This waiting thing is very hard, but at the same time it gives me a tiny picture of what we’re supposed to be doing as we wait for Christ’s return. Appropriate, given the Advent season. The difference is, we know what will happen when Christ comes, more or less. The details might not be clear, but we know we’re going to heaven to be with Him. This time of waiting is tough because we have no idea what the outcome is. We don’t know what the other people involved are thinking or doing, or what their perspective is. So we sit and wait and make assumptions about the situation, and wonder if we’re completely wrong about what is going on here.
Yesterday, for the first time in three weeks, someone involved with this entire process asked me directly how I’m doing. I’ve had lots of people ask the question via facebook, email, etc., but no one involved in this mess asked me until yesterday. He said he knows this is hardest on me. Yet in the midst of everything, I’ve felt like I don’t really exist. Travis has been very good about being there for me as much as he can, but he’s spending a lot of time in prayer (as he should) and truthfully is feeling pretty low himself most days. So that’s why I turned to those of you I can reach online. Being a pastor’s wife is a pretty lonely gig, I have to say. Most of the time I’m ok with that. I tend to live mostly in my own head anyway, and I’m content with just thinking and praying and passing time. I like my alone time.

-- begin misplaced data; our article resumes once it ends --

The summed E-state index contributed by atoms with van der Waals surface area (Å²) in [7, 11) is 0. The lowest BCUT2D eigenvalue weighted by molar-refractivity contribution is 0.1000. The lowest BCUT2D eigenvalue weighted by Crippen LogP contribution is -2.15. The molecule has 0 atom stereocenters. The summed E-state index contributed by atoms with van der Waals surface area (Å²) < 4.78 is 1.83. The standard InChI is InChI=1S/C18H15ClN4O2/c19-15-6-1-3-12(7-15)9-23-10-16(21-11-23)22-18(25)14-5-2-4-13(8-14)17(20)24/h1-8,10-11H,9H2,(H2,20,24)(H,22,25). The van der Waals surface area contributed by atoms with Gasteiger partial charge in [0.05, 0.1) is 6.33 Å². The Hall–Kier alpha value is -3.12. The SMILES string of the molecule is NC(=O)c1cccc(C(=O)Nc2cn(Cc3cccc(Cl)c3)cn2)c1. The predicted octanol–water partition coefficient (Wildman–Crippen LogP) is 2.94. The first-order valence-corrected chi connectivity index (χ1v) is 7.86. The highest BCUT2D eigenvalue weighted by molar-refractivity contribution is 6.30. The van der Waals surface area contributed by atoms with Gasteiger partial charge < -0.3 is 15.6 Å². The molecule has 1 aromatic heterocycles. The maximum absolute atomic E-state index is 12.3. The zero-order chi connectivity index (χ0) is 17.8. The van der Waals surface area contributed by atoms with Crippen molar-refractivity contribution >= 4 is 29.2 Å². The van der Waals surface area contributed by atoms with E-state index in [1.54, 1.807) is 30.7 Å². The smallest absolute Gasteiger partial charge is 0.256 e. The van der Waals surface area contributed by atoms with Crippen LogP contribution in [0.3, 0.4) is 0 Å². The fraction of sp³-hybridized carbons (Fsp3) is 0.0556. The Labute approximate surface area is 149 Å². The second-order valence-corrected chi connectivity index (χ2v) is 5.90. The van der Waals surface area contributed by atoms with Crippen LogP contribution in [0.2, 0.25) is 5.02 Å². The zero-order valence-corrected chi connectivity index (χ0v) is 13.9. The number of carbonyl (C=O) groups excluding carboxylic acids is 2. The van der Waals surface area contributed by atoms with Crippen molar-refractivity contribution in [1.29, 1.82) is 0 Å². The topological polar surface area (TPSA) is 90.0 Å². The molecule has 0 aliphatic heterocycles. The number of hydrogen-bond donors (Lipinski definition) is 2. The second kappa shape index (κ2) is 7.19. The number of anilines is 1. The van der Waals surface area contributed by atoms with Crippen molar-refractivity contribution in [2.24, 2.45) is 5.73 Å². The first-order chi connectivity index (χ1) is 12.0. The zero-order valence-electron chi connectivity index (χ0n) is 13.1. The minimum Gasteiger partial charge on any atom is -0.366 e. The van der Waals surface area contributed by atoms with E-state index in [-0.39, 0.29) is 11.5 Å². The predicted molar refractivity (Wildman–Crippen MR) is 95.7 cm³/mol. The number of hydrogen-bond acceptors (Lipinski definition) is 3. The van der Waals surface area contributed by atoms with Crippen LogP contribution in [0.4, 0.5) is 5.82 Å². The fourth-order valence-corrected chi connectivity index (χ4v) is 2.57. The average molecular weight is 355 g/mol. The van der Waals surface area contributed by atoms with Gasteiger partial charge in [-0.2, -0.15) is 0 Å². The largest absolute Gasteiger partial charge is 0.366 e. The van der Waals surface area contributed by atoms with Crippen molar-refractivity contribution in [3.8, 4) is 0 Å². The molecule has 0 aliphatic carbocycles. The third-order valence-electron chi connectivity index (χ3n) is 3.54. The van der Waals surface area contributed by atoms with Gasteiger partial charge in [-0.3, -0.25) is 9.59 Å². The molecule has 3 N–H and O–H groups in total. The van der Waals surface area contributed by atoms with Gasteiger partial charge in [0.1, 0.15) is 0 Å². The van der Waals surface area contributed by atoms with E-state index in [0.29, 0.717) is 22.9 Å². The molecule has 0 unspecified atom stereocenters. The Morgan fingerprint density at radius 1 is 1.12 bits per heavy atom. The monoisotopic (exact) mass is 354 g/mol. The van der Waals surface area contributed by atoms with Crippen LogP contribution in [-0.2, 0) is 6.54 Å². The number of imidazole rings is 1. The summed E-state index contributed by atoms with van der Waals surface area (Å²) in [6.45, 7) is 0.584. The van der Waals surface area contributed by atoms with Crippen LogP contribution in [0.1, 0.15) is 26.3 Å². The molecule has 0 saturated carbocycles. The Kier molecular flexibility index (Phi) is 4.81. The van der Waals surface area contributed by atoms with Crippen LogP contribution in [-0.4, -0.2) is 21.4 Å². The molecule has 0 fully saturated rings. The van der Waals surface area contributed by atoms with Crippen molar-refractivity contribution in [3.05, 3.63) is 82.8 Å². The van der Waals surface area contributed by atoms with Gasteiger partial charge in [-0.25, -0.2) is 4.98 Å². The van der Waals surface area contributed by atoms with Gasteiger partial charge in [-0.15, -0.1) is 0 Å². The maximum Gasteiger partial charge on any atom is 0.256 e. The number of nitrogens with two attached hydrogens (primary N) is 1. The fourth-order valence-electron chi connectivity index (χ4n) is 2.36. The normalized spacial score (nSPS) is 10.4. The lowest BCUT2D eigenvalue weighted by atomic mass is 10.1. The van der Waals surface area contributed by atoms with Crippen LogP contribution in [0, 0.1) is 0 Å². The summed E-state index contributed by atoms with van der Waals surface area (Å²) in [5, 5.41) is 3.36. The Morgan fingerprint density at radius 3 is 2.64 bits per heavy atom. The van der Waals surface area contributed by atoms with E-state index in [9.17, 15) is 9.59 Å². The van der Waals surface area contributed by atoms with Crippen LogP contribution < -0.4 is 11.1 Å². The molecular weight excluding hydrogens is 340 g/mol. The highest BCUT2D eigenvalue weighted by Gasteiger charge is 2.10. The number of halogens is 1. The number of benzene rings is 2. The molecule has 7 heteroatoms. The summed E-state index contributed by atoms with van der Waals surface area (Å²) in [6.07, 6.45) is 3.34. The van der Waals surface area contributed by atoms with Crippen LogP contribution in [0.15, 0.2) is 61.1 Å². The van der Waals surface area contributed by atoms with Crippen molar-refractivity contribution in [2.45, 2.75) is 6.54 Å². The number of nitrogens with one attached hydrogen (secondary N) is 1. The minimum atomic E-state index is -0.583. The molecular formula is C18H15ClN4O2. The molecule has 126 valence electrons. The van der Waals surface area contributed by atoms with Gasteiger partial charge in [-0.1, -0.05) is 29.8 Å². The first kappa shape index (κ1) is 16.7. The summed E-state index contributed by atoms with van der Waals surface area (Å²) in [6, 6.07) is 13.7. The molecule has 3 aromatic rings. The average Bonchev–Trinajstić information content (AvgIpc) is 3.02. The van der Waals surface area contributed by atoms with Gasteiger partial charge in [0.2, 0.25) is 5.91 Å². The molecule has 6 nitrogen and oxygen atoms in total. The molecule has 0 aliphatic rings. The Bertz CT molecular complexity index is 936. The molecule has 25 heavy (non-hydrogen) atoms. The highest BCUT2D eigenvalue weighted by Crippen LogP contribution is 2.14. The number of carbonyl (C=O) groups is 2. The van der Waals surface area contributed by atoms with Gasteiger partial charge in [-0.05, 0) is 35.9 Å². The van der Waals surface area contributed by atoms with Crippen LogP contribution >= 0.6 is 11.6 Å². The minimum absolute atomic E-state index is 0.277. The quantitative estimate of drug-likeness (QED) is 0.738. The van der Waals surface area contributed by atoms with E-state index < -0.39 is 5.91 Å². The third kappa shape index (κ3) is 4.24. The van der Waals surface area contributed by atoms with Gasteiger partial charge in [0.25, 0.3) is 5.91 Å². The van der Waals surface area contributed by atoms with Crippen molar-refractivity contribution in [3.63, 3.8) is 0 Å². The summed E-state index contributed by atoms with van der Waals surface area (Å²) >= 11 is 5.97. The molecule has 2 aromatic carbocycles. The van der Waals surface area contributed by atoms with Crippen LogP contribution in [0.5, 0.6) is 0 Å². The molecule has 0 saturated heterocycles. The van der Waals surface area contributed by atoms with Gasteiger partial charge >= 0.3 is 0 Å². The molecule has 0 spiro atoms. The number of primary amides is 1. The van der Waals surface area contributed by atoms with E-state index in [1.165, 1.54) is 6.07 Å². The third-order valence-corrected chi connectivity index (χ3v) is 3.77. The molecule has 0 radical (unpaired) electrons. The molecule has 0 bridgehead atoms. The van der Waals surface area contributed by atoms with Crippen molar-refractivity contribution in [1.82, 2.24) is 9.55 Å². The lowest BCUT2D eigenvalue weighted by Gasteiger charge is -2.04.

One of the tough things for me in the past three weeks is that I’ve had precious little alone time. Not that I am upset by it, but I find myself falling behind on things that normally don’t plague me, like laundry. I may not be the best with other household tasks, but I usually find time to get the laundry done. It’s hard to keep any semblance of routine going when another person is there who needs me.
I’ve been thinking a lot about a woman from our old congregation lately. The first few weeks we were there, she went up to my husband and told him, “I’m not praying for you. You have enough people doing that. I’m praying for your wife instead.” Boy, do I miss her these days!
And I know it’s not about me. I’m realizing that all of the lessons I’ve been learning from God over the years about forgiveness are needed most right now. Whether others have actually hurt us or it’s just our perception of them hurting us, I still need to forgive them. Holding onto hurt won’t change anything that’s happened, nor will it help me or empower me in any way. It’s in releasing the hurt and giving it over to God that I find freedom.
So we continue to wait. Come Lord Jesus! Come quickly, please!
While I don’t get too attached to traditional worship forms, I do have to say that I love the collects (pre-written liturgical prayers) for Advent. I think all but one of them begins with “Stir up Your power O Lord, and come…” That is the prayer of my heart right now.
Debbie Oatman said:
Hi Stephanie, you are certainly in our prayers. I especially have been praying for you, I know how difficult it is to be a pastor’s wife and how lonely it can be. I know also how difficult it is to find someone to talk with and just pour your feelings on. I also know that God hears all of our prayers, feelings and all. I know that God is working for and with you for a solution. We care so very much about you and Travis and love you with all our hearts. If there is anything we can do, please let us know. All our love and prayers, Debbie and Mark too.